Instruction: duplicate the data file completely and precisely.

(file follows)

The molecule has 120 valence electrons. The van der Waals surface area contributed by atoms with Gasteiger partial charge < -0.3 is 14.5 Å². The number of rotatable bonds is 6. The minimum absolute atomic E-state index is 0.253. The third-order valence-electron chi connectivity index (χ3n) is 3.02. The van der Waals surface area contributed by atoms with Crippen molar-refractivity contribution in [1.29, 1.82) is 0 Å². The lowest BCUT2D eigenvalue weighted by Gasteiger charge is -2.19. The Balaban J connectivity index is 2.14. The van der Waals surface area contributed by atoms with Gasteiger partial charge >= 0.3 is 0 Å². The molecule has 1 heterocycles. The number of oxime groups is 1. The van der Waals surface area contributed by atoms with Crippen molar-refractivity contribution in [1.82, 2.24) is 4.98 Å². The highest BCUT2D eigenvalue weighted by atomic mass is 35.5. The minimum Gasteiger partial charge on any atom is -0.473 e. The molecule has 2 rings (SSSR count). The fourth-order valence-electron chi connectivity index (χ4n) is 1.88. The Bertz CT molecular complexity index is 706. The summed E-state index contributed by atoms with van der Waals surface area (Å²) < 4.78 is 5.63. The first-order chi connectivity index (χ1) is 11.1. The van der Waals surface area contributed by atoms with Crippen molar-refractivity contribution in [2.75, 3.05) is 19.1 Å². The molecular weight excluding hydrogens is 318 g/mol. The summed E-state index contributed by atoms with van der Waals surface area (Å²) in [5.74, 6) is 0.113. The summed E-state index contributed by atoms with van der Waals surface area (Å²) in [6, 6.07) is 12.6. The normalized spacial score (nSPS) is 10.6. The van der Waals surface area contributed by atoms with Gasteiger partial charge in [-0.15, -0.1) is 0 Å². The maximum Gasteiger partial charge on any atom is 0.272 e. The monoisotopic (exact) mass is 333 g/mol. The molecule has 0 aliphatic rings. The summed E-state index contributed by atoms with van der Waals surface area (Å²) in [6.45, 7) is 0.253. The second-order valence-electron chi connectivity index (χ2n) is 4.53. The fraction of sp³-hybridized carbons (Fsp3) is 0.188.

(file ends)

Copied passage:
The molecule has 120 valence electrons. The van der Waals surface area contributed by atoms with Gasteiger partial charge < -0.3 is 14.5 Å². The number of rotatable bonds is 6. The minimum absolute atomic E-state index is 0.253. The third-order valence-electron chi connectivity index (χ3n) is 3.02. The van der Waals surface area contributed by atoms with Crippen molar-refractivity contribution in [1.29, 1.82) is 0 Å². The lowest BCUT2D eigenvalue weighted by Gasteiger charge is -2.19. The Balaban J connectivity index is 2.14. The van der Waals surface area contributed by atoms with Gasteiger partial charge >= 0.3 is 0 Å². The molecule has 1 heterocycles. The number of oxime groups is 1. The van der Waals surface area contributed by atoms with Crippen molar-refractivity contribution in [1.82, 2.24) is 4.98 Å². The highest BCUT2D eigenvalue weighted by atomic mass is 35.5. The minimum Gasteiger partial charge on any atom is -0.473 e. The molecule has 2 rings (SSSR count). The fourth-order valence-electron chi connectivity index (χ4n) is 1.88. The Bertz CT molecular complexity index is 706. The summed E-state index contributed by atoms with van der Waals surface area (Å²) < 4.78 is 5.63. The first-order chi connectivity index (χ1) is 11.1. The van der Waals surface area contributed by atoms with Crippen molar-refractivity contribution in [2.75, 3.05) is 19.1 Å². The molecular weight excluding hydrogens is 318 g/mol. The summed E-state index contributed by atoms with van der Waals surface area (Å²) in [5.74, 6) is 0.113. The summed E-state index contributed by atoms with van der Waals surface area (Å²) in [6, 6.07) is 12.6. The normalized spacial score (nSPS) is 10.6. The van der Waals surface area contributed by atoms with Gasteiger partial charge in [-0.15, -0.1) is 0 Å². The maximum Gasteiger partial charge on any atom is 0.272 e. The monoisotopic (exact) mass is 333 g/mol. The molecule has 0 aliphatic rings. The summed E-state index contributed by atoms with van der Waals surface area (Å²) in [6.45, 7) is 0.253. The second-order valence-electron chi connectivity index (χ2n) is 4.53. The fraction of sp³-hybridized carbons (Fsp3) is 0.188.